One year. One city. Endless opportunities.

The Mayor's Ban On TV Crews

Watching the growing Category 5 hurricane that is defense attorney Geoffery Fieger, I'm compelled to think back to a move the mayor of Detroit made about a week ago.

That's when Dave Bing banned TV crews from riding along with the Detroit Police Department. This came in the wake of the shooting death of 7-year-old Aiyana Stanley-Jones, who was  shot by a Detroit police officer during a raid on her eastside home, a raid that was being filmed by a crew from A&E Network's "The First 48."

Naturally, the journalist in me found the move a bit heavy-handed (not unlike his banishment of the City Hall press corps to the building's basement). And while I've never dug the way that shows like "Cops" tend to suggest that criminals come mainly in various shades of brown, I don't have any real issue with the idea of  another set of eyes being trained on public employees who do jobs as important as law enforcement.

Worse than just being excessive, though, Mayor Bing's ban struck me as a feeble reaction from an administration that's been caught off guard by a wave of violence in the city. And worst of all, it seemed horribly misplaced, not just a knee-jerk response to bad PR but also a move reflective of our city's larger, collective oversensitivity to media exposure.

Yes, I get the logic that some have applied in the Stanley-Jones case to support the idea of a ban: If there were no TV cameras, the cops wouldn't have overreacted and the child wouldn't have died. I just don't agree.

We've had plenty of instances of brutality and wrongful shootings in this city that have nothing do with cable shows. And as infuriating as it may be to think that the police were showing off for the TV, it seems to me that when the police go overboard, the proper reaction is to address the behavior itself and/or the people and policies governing that behavior. It was Bing, after all, not the A&E Network, who described Detroit police chief Warren Evans as "aggressive."

Banning films crews seems like a tacit, wrongheaded admission that our officers aren't disciplined enough to keep from straying from department policy in the face of kleiglights. It also smacks a bit of blame-shifting, IMO.

Now we have  Fieger, who is representing Aiyana's family in legal action against the department, amping up the volume on his accusations that the cops are trying to cover up what really happened when the girl was shot. He's also contending that the tape shot by that "First 48" crew will back up his allegations.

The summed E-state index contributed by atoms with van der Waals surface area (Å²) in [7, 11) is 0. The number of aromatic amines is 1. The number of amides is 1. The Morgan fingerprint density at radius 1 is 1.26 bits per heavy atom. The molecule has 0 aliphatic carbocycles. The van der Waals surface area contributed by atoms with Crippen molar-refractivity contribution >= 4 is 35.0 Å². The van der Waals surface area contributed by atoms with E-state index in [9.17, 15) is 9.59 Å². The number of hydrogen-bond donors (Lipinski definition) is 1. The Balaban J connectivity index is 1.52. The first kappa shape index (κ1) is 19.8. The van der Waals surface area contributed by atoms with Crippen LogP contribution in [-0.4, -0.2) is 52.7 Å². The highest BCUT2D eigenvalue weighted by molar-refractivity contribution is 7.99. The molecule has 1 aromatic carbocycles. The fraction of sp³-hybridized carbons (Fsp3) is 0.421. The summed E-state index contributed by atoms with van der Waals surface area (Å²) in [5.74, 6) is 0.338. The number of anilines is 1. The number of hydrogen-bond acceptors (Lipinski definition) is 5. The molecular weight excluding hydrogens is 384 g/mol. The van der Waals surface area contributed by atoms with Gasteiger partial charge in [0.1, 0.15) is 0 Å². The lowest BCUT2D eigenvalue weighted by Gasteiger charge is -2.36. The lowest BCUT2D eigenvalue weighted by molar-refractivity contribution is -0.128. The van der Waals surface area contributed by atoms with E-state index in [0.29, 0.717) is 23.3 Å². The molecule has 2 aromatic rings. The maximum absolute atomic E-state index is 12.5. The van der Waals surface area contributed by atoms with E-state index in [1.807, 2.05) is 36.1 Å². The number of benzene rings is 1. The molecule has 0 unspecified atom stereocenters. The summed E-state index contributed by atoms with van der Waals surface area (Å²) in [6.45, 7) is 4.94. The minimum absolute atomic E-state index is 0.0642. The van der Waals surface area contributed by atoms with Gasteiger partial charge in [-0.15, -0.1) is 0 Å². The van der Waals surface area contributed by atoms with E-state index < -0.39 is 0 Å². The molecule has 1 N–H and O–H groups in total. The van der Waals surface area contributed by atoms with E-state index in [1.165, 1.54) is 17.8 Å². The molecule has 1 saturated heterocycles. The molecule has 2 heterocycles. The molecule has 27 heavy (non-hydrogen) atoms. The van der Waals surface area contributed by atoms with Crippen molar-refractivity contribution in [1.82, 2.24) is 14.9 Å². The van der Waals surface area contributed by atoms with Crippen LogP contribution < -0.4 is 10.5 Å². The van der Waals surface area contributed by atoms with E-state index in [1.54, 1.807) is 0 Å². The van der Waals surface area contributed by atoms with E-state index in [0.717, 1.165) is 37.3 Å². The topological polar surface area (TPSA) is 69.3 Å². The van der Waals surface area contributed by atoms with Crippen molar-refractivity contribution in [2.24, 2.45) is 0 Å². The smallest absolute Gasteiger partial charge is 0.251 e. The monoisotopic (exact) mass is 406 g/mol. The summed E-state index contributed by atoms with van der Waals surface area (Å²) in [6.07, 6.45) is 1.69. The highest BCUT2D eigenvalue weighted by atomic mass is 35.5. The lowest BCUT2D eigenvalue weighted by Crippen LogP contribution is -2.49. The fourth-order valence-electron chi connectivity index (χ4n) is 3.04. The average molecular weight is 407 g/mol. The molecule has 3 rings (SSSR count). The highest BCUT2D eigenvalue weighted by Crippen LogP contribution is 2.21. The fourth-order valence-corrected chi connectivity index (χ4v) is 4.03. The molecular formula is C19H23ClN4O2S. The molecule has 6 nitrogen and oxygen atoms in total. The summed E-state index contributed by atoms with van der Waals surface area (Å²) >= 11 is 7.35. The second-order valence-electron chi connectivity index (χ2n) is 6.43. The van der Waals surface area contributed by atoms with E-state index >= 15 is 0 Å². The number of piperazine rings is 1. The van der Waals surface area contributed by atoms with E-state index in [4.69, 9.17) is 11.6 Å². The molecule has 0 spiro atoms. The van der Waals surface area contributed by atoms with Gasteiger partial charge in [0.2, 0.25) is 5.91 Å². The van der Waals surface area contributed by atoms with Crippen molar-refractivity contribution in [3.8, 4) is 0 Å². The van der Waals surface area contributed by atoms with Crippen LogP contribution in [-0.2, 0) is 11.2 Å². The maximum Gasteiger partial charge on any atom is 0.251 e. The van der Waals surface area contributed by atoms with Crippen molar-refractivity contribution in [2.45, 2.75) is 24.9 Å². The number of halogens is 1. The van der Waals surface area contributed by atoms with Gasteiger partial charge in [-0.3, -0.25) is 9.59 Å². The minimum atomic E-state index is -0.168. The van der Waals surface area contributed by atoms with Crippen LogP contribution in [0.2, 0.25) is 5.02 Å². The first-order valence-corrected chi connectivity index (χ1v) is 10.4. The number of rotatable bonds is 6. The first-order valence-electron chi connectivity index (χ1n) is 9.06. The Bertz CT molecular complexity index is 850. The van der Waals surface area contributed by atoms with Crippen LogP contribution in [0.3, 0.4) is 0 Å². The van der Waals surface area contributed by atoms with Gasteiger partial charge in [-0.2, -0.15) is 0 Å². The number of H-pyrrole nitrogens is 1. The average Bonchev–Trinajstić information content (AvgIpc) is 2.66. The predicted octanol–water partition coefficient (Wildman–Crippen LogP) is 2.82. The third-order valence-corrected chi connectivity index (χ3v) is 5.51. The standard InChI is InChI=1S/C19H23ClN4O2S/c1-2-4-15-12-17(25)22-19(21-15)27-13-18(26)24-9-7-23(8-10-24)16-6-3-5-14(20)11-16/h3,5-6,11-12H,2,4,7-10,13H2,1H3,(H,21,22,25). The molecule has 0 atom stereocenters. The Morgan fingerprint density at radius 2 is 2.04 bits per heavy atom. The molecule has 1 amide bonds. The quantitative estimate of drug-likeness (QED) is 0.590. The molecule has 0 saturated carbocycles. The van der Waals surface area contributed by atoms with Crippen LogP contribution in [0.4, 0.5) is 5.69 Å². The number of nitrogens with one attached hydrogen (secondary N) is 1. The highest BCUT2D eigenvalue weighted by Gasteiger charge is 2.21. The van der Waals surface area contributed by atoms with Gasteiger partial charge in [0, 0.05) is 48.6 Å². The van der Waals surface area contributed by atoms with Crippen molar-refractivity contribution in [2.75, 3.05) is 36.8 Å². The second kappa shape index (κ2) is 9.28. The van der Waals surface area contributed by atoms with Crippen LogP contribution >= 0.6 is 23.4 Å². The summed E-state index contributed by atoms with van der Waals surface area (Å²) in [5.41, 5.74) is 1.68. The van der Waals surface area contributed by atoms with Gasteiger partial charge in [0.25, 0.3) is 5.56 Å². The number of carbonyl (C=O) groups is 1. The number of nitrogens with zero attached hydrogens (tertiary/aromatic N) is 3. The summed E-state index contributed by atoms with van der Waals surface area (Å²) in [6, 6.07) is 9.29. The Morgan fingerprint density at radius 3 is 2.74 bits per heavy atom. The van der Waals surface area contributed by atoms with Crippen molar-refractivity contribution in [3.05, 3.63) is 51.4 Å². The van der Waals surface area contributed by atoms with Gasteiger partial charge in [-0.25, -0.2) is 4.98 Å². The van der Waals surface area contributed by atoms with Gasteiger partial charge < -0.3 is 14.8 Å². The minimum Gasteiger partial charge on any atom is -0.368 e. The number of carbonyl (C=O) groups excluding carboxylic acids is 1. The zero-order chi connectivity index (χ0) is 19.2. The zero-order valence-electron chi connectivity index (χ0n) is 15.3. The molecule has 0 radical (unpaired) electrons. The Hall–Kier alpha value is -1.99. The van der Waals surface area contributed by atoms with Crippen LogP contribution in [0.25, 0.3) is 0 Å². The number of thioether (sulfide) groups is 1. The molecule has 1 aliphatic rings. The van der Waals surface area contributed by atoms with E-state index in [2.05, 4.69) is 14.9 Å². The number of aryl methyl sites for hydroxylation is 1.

I don't know if he's right or not. He could be telling the truth or blowing smoke. But it is certainly reasonable to believe that that film crew captured what happened that night, or at least some of it. After all, that's why they were there. And if they did see something that helps explain this horror, then that's all the more reason why we don't avert our eyes, don't impose useless bans.

We can't stop others from looking in, not by issuing fiats, not by holding forums. Why ban TV crews as long as they stay out of the way? The mere presence of a TV camera or cable show can in no way excuse or trump the ugliness of tragedies like the violent deaths of our children.

But it might just help explain a few things.

What do you think? Is it a good idea to ban TV crews from following the police? Is it a fair reaction to the shooting incident involving Aiyana Stanley-Jones? And should law-enforcement make the tape available for public viewing, as some have demanded?

  • Print
  • Comment
Comments (3)
Post a Comment »
  • 1

    I reject any and all censorship..... I have little regards for the media and the current state of journalism in our nation yet banning TV crews and withholding any tapes, audio etc is backward and reveals a sense of fear..

    The media of late will always be reactionary it is the current nature of that industry.. I am not suprised by Bing's posture but I do not approve of it..

    I never look towards the media, journalists, reporters etc to define anything for me ..Clearly given the legacy of the media in this region they are not worthy of much respect but Bing's stance is over the top..

  • 2

    "I'm compelled to think back to a move the mayor of Detroit made about a week ago."

    That was last week. Can we please focus on what's happening this week? Also, do you guys ever leave the bureau? If you want to cover news, please go find some.

  • 3

    At first I was all for the ban on filming, but then I heard another comment that made sense.....if the police know they're being filmed, wouldn't they try make double sure they are doing things correctly? Knowing the proof of any "mistake" would be on tape, one would think they'd be extra careful. I think it is grabbing at straws to assume that little girl would be alive today if the film crew had not been here. These shows are filmed in other cities and there's not been a rash of accidental shootings. IMO what happened here was a horrible accident. I don't see why the public needs to view the tape.....people see what they want to see, and if they don't like what they see they claim it's photoshopped or "fake".
    As for Fieger....he just wants attention. Period. He'll do whatever it takes to get it.

Add Your Comment:

You must be logged in to post a comment.
The Detroit Blog Daily E-mail

Get e-mail updates from TIME's The Detroit Blog in your inbox and never miss a day.

More News from Our Partners

Quotes of the Day »

NICHOLAS FISHER, expert at Stony Brook University in New York who took part in a study which found that bluefin tuna contaminated with radiation believed to be from Fukushima Daiichi were present off the coast of California just five months after the nuclear meltdown.